Greens Deputy Leader and Melbourne MP Adam Bandt set the Victorian Twitterverse aflutter on Friday by tweeting the following:
The predictable Twitter pandemonium ensued, with a sizeable majority of the online commentariat finding the ALP guilty as accused.
Now, leave aside the fact that turning down a proposed deal is not the same as actually preferencing the Right. We won’t know how Labor’s preferences will flow until much closer to election day.
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Also leave aside the fact the Greens seem to be playing a similar game by not ruling out support for a Coalition government in the event of a hung Parliament. This is despite Premier Denis Napthine’s conservative policy agenda and decision to preference to Labor in key ALP-Greens marginal seats.
What are we left with? Two progressive parties spending too much time and money fighting each other instead of fighting for a change in government.
It is true that the Greens have been the victims of ALP preference deals before (does anyone remember Steve Fielding?). The Greens may see the leveraging of public opinion as their last resort, given that Labor appears resistant to a principled swap of preferences across all seats.
For the ALP’s part, a few of its most progressive MPs and candidates are at risk from Greens challengers. For some in that party, it seems defeating the Greens in the inner city and reducing their influence in the upper house is as important a goal as winning government.
It is clear that in both parties there are people pushing for internecine warfare over a shared commitment to replacing Denis the Menace with Dan the Man.
In the end, the Greens cannot actually preference the Liberals in marginal lower house seats. Their members would (and should) eat them alive. The same goes for open tickets. If the Greens play a meaningful part in electing a Coalition government they will lose more than a decade’s worth of disaffected Labor voters and their moral legitimacy.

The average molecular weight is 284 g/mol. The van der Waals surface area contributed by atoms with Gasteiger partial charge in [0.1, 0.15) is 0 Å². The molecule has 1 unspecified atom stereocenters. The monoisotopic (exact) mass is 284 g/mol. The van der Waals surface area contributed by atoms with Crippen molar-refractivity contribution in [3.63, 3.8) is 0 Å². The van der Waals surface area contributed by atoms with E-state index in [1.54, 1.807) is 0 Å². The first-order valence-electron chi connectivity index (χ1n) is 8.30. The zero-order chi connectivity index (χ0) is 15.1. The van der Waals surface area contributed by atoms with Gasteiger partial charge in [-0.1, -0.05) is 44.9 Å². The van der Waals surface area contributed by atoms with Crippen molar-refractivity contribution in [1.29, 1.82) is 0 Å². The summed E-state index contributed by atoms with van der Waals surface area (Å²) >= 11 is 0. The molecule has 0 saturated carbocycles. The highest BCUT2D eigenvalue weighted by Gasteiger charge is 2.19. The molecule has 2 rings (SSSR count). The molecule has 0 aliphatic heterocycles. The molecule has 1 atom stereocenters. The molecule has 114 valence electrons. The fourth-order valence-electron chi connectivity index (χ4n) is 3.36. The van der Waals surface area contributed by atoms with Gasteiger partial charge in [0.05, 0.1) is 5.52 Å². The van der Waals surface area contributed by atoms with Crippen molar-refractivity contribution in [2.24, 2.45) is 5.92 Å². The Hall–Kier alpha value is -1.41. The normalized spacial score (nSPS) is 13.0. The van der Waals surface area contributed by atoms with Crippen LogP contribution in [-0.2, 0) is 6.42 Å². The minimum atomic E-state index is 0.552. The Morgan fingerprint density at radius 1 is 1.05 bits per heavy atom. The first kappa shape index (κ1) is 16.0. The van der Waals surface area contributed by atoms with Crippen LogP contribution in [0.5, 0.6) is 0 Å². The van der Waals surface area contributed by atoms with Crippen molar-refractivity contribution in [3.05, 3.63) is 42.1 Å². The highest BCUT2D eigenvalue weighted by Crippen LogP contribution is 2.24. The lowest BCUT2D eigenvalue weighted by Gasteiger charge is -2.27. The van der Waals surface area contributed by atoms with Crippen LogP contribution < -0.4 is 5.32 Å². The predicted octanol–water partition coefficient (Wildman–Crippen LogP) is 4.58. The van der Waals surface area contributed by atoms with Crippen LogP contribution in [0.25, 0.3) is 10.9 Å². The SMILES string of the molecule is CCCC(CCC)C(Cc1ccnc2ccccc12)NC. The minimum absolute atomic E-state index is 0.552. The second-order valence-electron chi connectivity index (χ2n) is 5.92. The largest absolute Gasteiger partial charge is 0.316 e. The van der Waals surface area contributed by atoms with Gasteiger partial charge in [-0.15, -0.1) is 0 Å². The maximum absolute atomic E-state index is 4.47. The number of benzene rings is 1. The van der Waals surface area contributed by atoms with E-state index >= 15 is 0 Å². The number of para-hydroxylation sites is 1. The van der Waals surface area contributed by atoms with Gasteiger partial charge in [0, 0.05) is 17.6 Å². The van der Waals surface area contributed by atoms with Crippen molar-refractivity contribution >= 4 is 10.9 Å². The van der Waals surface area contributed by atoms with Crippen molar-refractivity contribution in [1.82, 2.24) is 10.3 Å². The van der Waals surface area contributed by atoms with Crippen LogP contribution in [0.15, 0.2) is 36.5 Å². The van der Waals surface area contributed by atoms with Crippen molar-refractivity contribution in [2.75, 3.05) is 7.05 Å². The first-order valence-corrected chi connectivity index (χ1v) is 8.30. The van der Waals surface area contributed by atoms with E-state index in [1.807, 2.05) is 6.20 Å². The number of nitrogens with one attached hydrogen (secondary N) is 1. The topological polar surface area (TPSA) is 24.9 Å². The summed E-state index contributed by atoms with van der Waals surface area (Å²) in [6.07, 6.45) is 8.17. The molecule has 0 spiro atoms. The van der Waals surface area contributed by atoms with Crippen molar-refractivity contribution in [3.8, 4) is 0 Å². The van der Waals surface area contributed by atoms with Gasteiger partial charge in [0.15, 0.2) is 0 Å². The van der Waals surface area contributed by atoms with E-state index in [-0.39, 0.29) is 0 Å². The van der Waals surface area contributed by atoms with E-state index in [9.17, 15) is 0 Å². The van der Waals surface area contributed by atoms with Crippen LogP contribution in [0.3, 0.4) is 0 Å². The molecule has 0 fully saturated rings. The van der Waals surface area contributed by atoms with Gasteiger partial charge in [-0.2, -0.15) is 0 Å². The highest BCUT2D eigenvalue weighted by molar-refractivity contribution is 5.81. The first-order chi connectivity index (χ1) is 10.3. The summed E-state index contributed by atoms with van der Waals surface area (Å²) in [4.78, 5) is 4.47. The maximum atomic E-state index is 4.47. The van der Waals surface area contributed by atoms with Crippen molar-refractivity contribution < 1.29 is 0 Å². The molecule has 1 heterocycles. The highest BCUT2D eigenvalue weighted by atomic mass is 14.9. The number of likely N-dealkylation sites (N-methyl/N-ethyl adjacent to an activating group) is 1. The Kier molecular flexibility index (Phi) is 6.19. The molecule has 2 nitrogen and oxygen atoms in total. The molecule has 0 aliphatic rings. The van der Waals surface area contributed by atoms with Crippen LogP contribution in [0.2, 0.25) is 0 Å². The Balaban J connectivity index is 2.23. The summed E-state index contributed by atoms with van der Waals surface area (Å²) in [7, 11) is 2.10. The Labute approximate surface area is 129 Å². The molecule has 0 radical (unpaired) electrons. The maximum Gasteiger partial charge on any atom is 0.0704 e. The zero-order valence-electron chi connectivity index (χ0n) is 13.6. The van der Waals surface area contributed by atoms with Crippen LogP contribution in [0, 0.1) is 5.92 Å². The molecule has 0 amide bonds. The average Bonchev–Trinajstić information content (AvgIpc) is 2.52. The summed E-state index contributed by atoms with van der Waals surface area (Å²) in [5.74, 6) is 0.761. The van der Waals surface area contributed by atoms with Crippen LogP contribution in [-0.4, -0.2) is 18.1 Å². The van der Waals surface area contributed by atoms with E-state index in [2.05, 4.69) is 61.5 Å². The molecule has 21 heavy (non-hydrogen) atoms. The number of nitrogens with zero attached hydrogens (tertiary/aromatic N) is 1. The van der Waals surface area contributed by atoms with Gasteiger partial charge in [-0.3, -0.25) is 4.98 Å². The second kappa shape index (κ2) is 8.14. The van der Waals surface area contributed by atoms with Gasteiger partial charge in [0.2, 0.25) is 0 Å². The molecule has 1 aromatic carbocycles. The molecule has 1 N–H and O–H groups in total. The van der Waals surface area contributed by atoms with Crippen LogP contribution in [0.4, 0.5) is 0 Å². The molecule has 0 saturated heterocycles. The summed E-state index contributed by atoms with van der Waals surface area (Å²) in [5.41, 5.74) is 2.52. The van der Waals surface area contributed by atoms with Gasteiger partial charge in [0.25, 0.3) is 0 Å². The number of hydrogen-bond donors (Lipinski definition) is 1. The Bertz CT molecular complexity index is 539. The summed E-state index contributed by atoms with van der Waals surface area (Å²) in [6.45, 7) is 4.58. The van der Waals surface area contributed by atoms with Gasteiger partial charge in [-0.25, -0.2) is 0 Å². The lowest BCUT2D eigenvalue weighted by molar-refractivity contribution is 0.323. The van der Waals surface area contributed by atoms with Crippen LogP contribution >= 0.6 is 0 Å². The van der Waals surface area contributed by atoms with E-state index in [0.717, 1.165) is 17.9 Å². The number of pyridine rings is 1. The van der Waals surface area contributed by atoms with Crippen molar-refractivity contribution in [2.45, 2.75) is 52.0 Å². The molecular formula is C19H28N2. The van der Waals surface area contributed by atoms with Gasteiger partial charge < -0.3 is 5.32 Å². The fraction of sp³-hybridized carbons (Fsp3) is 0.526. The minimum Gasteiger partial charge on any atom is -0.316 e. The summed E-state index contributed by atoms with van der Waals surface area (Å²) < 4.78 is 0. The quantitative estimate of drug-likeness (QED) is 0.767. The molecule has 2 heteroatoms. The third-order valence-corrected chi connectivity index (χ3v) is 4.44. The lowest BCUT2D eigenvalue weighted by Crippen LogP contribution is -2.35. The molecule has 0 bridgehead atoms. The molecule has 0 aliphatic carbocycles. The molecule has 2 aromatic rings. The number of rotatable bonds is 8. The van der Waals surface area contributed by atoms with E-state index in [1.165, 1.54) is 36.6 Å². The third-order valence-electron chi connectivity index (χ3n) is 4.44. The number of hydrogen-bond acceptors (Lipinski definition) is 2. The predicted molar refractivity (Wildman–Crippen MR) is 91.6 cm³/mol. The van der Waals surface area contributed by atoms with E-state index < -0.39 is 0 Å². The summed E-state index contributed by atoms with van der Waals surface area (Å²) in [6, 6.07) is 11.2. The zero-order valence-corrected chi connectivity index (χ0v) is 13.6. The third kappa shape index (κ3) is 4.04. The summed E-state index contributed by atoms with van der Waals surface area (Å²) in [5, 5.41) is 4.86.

However, the ALP has shown it is more than happy to play hard and ruthless when it comes to preferences and could well do so again at this election. If Labor receives Greens support and does not return the favour then it will be a clear case of petty party ideology over principles and policy. If this happens, Labor would fully deserve the savage condemnation to follow.
Opposition Leader Daniel Andrews stated that he had personally “directed the state secretary to reject [the preference swap proposal] in full; there will be no coalitions, no deals”. He stated this was his “commitment”.
Perversely, if the ALP follows through with this rhetoric and chooses right-wing MPs over progressive ones, it would be the best thing that could happen to the Greens in Victoria. If this happens, the Greens will have decisively won the battle for Melbourne’s progressive heart.
Let the Greens and ALP fight each other on policy. Let them fight for seats in both houses. But let’s hope the true believers in both parties win out over the hard heads, so that when progressive Victorians vote later this month they can support their party of choice and be sure that they will also get the most progressive parliament possible.